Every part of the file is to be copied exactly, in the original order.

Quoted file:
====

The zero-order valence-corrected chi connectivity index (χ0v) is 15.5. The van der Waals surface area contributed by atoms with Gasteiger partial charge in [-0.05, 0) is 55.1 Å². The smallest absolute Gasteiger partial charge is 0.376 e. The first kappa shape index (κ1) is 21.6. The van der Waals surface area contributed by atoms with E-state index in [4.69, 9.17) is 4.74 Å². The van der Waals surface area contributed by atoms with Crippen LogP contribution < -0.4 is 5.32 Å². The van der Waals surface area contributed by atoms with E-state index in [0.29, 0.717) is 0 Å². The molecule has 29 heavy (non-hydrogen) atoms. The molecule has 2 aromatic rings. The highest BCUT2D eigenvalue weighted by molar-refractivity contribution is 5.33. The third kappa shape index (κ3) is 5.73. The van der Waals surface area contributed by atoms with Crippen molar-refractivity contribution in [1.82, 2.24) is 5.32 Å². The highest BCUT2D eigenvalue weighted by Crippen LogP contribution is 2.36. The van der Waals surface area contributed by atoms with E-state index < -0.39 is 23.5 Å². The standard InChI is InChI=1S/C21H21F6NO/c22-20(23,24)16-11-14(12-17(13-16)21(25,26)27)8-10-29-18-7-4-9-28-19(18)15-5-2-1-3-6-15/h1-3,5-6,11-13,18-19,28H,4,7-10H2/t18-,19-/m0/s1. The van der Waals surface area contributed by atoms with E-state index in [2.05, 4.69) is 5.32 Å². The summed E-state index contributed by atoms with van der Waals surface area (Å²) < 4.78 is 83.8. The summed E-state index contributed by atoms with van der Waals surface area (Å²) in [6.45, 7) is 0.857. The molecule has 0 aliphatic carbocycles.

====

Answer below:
The zero-order valence-corrected chi connectivity index (χ0v) is 15.5. The van der Waals surface area contributed by atoms with Gasteiger partial charge in [-0.05, 0) is 55.1 Å². The smallest absolute Gasteiger partial charge is 0.376 e. The first kappa shape index (κ1) is 21.6. The van der Waals surface area contributed by atoms with E-state index in [4.69, 9.17) is 4.74 Å². The van der Waals surface area contributed by atoms with Crippen LogP contribution < -0.4 is 5.32 Å². The van der Waals surface area contributed by atoms with E-state index in [0.29, 0.717) is 0 Å². The molecule has 29 heavy (non-hydrogen) atoms. The molecule has 2 aromatic rings. The highest BCUT2D eigenvalue weighted by molar-refractivity contribution is 5.33. The third kappa shape index (κ3) is 5.73. The van der Waals surface area contributed by atoms with Crippen molar-refractivity contribution in [1.82, 2.24) is 5.32 Å². The highest BCUT2D eigenvalue weighted by Crippen LogP contribution is 2.36. The van der Waals surface area contributed by atoms with E-state index < -0.39 is 23.5 Å². The standard InChI is InChI=1S/C21H21F6NO/c22-20(23,24)16-11-14(12-17(13-16)21(25,26)27)8-10-29-18-7-4-9-28-19(18)15-5-2-1-3-6-15/h1-3,5-6,11-13,18-19,28H,4,7-10H2/t18-,19-/m0/s1. The van der Waals surface area contributed by atoms with E-state index in [2.05, 4.69) is 5.32 Å². The summed E-state index contributed by atoms with van der Waals surface area (Å²) < 4.78 is 83.8. The summed E-state index contributed by atoms with van der Waals surface area (Å²) in [6.45, 7) is 0.857. The molecule has 0 aliphatic carbocycles.